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Presidential Tombstone Blues

I've seen a fairly ridiculous number of William Henry Harrison-related sites, considering he was only president for 31 days. Pictured here is his tomb in the tiny Ohio village of North Bend. Photo by Rachel Pincus.

I’ve been engrossed in this project for well over two months now. Which, by extension, means I’ve been grudgingly excitedly telling others about this project for well over two months. The best reaction I’ve received came from an 83-year-old man last month, the father of my Cleveland host. “Tell him what you’re doing in Ohio!” Laura ordered. So I did. He stared at me over his coffee. Then he scowled.

“Why?”

I mumbled something vaguely coherent, presidential birthplaces interesting blah blah insight into presidents’ backgrounds blah roadtrip blah blah school history.

“You’re focusing on the footnotes.”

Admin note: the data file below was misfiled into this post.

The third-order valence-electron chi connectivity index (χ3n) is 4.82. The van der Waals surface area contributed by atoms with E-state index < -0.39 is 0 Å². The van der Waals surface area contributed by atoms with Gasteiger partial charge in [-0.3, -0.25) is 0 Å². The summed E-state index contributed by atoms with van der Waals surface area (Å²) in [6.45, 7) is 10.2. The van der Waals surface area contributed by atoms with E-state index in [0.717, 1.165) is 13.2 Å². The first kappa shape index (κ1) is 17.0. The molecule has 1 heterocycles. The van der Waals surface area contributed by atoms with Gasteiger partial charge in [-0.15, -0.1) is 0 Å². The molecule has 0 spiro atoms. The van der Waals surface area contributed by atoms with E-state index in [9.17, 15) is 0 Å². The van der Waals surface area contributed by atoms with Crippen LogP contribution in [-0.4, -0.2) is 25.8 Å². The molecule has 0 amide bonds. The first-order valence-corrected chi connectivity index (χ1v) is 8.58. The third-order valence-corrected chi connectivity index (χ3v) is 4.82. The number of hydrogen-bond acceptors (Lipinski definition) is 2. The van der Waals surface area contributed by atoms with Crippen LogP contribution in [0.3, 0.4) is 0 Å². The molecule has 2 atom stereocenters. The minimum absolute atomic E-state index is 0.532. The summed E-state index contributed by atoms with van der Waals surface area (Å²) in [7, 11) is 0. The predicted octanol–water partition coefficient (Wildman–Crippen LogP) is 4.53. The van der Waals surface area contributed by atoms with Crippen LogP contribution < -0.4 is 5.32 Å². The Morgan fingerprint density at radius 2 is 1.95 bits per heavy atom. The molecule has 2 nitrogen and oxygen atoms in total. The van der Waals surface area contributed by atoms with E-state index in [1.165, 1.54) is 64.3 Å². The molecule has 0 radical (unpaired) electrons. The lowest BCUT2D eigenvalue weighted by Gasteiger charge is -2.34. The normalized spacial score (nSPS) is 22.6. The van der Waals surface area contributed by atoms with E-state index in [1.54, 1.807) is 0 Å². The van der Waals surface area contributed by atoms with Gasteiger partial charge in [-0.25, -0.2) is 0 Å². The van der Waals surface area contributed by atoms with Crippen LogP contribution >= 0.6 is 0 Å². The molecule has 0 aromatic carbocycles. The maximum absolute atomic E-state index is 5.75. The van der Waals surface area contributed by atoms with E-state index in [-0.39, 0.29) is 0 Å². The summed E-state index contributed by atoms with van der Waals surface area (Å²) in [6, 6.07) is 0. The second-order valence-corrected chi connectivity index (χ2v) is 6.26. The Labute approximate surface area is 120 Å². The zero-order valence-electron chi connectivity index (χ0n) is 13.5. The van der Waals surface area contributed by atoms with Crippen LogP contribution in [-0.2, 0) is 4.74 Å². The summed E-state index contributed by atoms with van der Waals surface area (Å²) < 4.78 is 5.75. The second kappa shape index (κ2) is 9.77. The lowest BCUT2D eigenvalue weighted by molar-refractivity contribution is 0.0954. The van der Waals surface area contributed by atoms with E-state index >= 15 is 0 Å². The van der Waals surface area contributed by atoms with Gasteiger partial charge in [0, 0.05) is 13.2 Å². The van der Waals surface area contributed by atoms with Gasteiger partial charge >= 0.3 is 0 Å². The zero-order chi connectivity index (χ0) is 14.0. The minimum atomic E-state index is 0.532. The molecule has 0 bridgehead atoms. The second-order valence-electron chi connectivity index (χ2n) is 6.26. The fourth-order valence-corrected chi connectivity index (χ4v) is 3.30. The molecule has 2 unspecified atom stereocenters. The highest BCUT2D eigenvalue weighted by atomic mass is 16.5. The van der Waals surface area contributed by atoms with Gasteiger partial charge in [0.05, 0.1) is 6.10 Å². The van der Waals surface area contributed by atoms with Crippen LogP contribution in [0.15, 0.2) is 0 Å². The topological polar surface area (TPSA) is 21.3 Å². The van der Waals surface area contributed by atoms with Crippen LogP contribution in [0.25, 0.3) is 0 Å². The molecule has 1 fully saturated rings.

“Right.”

Still, there are some questions I can’t escape. If this blog had an FAQs page, it’d look something like this:

“Are you gonna go to Hawaii?” (No.) “So when are you going to Kenya?” (No.)  Have you read Assassination Vacation? You should!” (No.) “But Lincoln was born in Illinois, right?” (No.) “Are you gonna visit presidential tombs next?” (Hrmmmph.)

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Sweet Virginia & The Flipcam Archives

Zachary Taylor's birthplace in Barboursville, VA, and his boyhood home in Louisville, KY, are each private residences today. I have loitered nervously with a camera outside of both. When George W. Bush's presidential library opens, Zachary Taylor will become the only former US president who has no historic site presently open to the public.

This post has no insight to offer towards birthplaces, presidential history and historic sites, preservation, American heritage, U.S. geography, or any of the other topical concerns around which this project ostensibly revolves. It is simply a collection of inane video footage from my trip to Virginia (has it really been two months?), found while cleaning out my trusted Flipcam.

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3,500 Feet of Nixonian Despair

Driving hundreds of miles through cornfields with "Fiesta Size!" tortilla chips on my lap = my summer. Photo: Rachel Pincus.

Driving a thousand miles home from West Branch, Iowa, only to head to Newark International Airport and board a flight to Orange County would have once seemed to me some surreal joke. Today, it has been woven seamlessly into the fabric of My Summer Vacation.